In the rock climbing world, there has been a huge transition from traditional climbing pants to yoga pants and boardshorts.More and more people are opting for the added flexibility provided by stretchier, tighter fitting material.The only problem with dedicated yoga pants and surfing boardshorts is their tendency to get torn up by the rock, but Patagonia presents an ideal solution.The company’s new line of climbing apparel includes yoga-like crops that are made to resist abrasion, looser fitting rock pants that offer the same benefits as tights, and boardshort-like shorts for men — because, let’s face it, fewer men wear tights.This new line of climbing-specific apparel includes the Fina Rock Crops and Hampi Rock Pants for women, and the Terrabonne Shorts for men.The Fina Rock crops boast the look and feel of yoga tights but offers added durability and abrasion resistance, even while encountering sharp granite.
Baidu has appointed three senior AI scientists to its Baidu USA AI division, following the high profile departure last year of Baidu AI head Andrew Ng and several others.The company also announced two new AI labs one for business intelligence, one for robotics and autonomous driving.The AI scientists are Dr. Ken Church, Dr. Hui Xiong, and Dr. Jun (Luke) Huan.Dr Kenneth Church specializes in natural language processing and has worked at IBM’s Watson Research Center and Microsoft.His new colleague Dr Jun Huan is an expert in big data and data mining and Dr Hui Xiong in data and knowledge engineering.Baidu’s release quotes Dr Church as saying:
A few weeks back, Apple added “Give me the news” to Siri’s repertoire of tricks in the latest beta version of iOS.The feature comes as the company is readying its smart assistant for the imminent arrival of the HomePod, the company’s first smart assistant-driven device.The feature is now out of beta here in the States and the U.K.Asking Siri for the news will default to NPR in the U.S. and the BBC in the U.K.If you’re so inclined, you can also switch to Fox News, CNN, and The Washington Post or Sky News and LBC, respectively — because where you get your information is a particularly hot button top in the age of the Fake News Awards.The functionality depends on how you invoke it.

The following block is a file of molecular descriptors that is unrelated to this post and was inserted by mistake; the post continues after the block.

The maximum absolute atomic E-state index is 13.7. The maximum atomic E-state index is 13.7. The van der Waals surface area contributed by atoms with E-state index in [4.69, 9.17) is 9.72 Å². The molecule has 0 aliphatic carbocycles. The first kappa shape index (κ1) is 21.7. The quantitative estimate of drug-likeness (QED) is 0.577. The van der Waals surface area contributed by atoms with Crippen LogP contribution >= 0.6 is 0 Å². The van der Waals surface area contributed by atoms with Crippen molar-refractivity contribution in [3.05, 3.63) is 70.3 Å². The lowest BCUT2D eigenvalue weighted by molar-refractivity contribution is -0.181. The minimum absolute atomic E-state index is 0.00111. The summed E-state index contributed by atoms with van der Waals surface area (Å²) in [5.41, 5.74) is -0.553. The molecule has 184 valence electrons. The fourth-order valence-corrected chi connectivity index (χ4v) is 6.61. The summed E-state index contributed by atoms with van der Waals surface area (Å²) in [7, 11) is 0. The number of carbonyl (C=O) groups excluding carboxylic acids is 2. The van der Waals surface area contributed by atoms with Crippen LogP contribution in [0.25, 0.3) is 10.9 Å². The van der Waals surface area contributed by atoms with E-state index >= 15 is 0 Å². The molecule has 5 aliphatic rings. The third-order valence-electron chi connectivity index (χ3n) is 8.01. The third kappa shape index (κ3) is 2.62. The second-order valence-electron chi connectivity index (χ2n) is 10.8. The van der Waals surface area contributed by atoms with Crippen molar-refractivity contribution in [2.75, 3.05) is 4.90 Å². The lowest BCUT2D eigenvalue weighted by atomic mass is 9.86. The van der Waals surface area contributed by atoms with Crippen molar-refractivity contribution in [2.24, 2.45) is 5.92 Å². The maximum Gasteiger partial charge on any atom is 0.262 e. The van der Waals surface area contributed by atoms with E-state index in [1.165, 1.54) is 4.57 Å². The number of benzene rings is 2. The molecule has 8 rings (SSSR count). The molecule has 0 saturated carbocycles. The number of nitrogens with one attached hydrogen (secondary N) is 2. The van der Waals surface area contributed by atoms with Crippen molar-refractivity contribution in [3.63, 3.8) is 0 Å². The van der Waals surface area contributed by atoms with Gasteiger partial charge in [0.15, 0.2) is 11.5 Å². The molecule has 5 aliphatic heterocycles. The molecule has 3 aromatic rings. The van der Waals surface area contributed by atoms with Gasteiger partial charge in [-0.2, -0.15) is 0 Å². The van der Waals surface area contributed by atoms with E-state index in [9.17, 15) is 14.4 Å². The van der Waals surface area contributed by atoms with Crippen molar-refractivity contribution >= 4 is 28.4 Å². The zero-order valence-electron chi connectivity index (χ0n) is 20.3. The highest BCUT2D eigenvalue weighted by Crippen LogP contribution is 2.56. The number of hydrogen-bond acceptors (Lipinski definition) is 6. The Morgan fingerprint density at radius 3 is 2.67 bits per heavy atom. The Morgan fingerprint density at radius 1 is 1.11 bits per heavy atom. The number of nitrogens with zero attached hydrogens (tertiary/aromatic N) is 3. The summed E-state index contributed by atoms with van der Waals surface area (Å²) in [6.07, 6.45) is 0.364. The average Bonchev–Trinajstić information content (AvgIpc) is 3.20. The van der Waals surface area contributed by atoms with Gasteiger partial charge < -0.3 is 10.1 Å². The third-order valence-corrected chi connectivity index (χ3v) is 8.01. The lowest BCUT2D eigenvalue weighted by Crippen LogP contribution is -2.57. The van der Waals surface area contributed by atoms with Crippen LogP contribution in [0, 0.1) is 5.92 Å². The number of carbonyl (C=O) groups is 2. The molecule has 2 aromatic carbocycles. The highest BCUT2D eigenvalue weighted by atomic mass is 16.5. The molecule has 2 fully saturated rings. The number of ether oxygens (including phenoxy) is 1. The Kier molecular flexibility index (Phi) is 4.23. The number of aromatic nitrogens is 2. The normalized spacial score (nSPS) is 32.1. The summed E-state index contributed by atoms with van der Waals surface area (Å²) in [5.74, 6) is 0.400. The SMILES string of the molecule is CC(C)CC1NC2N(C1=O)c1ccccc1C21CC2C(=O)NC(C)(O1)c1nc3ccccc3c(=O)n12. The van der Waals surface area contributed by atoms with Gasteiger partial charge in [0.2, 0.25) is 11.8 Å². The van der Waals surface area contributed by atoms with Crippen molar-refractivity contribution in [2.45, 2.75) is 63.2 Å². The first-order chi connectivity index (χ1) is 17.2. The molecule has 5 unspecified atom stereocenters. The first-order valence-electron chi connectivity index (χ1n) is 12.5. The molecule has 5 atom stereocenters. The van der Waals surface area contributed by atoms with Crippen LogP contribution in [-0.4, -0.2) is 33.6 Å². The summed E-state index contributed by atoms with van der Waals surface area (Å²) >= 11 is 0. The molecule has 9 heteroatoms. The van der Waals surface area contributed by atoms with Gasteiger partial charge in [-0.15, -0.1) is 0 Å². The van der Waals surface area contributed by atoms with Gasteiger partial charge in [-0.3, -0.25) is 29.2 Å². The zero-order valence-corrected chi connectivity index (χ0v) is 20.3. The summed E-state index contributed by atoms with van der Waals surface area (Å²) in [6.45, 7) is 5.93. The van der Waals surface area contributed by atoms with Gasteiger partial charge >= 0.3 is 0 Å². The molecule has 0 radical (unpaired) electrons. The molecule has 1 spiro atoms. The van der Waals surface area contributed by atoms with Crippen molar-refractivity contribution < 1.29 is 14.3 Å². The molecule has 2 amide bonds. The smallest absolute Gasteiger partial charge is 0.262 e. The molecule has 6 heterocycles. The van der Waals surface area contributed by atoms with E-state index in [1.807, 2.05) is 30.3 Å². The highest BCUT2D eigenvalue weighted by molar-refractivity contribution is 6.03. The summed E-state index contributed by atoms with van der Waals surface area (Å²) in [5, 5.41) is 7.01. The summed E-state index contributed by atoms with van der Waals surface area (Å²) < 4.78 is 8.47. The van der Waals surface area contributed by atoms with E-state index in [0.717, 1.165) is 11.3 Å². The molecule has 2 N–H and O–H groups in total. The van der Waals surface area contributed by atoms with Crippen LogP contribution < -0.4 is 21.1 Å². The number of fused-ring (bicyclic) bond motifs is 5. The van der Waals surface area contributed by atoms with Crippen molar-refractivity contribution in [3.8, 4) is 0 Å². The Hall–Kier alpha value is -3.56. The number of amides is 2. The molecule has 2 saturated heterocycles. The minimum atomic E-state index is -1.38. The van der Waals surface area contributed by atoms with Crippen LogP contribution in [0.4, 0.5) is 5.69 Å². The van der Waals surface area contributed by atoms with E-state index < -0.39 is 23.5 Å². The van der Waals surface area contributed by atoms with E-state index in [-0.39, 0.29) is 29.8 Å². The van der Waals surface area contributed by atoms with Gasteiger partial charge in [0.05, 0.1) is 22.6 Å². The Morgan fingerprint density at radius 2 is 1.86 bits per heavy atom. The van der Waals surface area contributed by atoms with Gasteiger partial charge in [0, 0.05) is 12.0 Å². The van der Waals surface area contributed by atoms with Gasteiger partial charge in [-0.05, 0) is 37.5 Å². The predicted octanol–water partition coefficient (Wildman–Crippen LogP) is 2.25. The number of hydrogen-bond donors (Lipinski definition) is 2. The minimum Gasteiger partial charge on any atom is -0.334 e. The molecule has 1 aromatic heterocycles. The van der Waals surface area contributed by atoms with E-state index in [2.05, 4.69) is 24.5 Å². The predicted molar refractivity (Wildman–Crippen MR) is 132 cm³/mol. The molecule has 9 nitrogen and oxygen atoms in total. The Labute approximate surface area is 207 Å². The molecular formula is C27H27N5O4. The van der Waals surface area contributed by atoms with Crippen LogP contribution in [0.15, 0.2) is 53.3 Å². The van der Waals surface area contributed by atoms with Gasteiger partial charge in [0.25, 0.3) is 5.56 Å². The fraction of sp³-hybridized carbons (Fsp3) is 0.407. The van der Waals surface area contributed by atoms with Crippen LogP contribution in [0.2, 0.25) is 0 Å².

A Korean research team, affiliated with UNIST has presented a new type of underwater adhesives that are tougher than the natural biological glues that mussels normally use to adhere to rocks, ships, and larger sea critters.This has attracted much attention as a technology that surpass the limits of conventional chemical-based adhesives that significantly lose adhesion capability when exposed to moisture or when reused.This breakthrough has been led by Professor Hoon-Eui Jeong in the School of Mechanical Aerospace and Nuclear Engineering and his research team at UNIST.According to the research team, stable adhesion between surfaces under wet conditions is highly desirable for many practical applications, particularly in the bioengineering and medical fields, where most surfaces are wet.Professor Jeong solved such issues using the simple hydrogel microstructures alone.In the study, the research team presented a wet-responsive, shape-reconfigurable, and flexible hydrogel adhesives that exhibit strong adhesion under wet environments based on reversible interlocking between reconfigurable microhook arrays.
Following a menacing string of cease and desist orders served to the sketchy operation, BitConnect has been experiencing a series of long windows of server downtime over the past several days.The website claims the reason for the outage is a “continuous DDoS attack” but a notice on its site reads its team is “performing some maintenance.”We've been under continuous DDoS attack which inevitably affects our service.The problem is things are only getting worse in 2018 so far.In a matter of two weeks, BitConnect has received two more cease and desist orders – one from the Texas Securities Board and one from the North Carolina Securities Division.Both of these are targeting its main branch in the UK, as well as a few additional BitConnect registrations that appear in the British Companies House registrar.